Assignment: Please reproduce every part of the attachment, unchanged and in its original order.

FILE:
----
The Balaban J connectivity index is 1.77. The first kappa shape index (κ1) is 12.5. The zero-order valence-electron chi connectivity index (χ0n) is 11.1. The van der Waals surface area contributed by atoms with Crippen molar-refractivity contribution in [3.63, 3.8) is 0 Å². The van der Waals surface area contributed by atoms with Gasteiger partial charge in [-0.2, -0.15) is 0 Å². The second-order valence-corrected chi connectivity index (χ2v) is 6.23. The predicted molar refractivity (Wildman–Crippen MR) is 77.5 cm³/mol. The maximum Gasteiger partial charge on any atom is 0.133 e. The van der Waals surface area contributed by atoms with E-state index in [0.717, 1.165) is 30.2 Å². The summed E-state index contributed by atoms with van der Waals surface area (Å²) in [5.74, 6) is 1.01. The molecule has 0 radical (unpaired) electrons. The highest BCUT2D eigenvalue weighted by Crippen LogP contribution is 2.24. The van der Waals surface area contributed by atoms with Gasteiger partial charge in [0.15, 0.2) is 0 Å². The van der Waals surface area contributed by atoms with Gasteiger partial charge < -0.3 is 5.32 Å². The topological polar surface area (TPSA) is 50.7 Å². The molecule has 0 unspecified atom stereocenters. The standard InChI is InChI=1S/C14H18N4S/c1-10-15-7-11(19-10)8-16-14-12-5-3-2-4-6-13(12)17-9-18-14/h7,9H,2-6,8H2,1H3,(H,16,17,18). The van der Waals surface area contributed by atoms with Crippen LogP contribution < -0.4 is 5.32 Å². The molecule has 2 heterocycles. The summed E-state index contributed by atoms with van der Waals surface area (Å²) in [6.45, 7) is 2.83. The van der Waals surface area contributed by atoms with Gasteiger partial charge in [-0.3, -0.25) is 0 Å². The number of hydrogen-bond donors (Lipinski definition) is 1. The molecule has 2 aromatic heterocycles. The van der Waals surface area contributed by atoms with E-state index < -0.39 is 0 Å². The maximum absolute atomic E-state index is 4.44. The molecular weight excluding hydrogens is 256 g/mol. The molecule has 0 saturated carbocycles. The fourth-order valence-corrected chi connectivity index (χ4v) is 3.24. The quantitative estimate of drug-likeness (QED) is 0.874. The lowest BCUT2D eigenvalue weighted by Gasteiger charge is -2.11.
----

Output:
The Balaban J connectivity index is 1.77. The first kappa shape index (κ1) is 12.5. The zero-order valence-electron chi connectivity index (χ0n) is 11.1. The van der Waals surface area contributed by atoms with Crippen molar-refractivity contribution in [3.63, 3.8) is 0 Å². The van der Waals surface area contributed by atoms with Gasteiger partial charge in [-0.2, -0.15) is 0 Å². The second-order valence-corrected chi connectivity index (χ2v) is 6.23. The predicted molar refractivity (Wildman–Crippen MR) is 77.5 cm³/mol. The maximum Gasteiger partial charge on any atom is 0.133 e. The van der Waals surface area contributed by atoms with E-state index in [0.717, 1.165) is 30.2 Å². The summed E-state index contributed by atoms with van der Waals surface area (Å²) in [5.74, 6) is 1.01. The molecule has 0 radical (unpaired) electrons. The highest BCUT2D eigenvalue weighted by Crippen LogP contribution is 2.24. The van der Waals surface area contributed by atoms with Gasteiger partial charge in [0.15, 0.2) is 0 Å². The van der Waals surface area contributed by atoms with Gasteiger partial charge < -0.3 is 5.32 Å². The topological polar surface area (TPSA) is 50.7 Å². The molecule has 0 unspecified atom stereocenters. The standard InChI is InChI=1S/C14H18N4S/c1-10-15-7-11(19-10)8-16-14-12-5-3-2-4-6-13(12)17-9-18-14/h7,9H,2-6,8H2,1H3,(H,16,17,18). The van der Waals surface area contributed by atoms with Crippen LogP contribution < -0.4 is 5.32 Å². The molecule has 2 heterocycles. The summed E-state index contributed by atoms with van der Waals surface area (Å²) in [6.45, 7) is 2.83. The van der Waals surface area contributed by atoms with Gasteiger partial charge in [-0.3, -0.25) is 0 Å². The number of hydrogen-bond donors (Lipinski definition) is 1. The molecule has 2 aromatic heterocycles. The van der Waals surface area contributed by atoms with E-state index < -0.39 is 0 Å². The maximum absolute atomic E-state index is 4.44. The molecular weight excluding hydrogens is 256 g/mol. The molecule has 0 saturated carbocycles. The fourth-order valence-corrected chi connectivity index (χ4v) is 3.24. The quantitative estimate of drug-likeness (QED) is 0.874. The lowest BCUT2D eigenvalue weighted by Gasteiger charge is -2.11.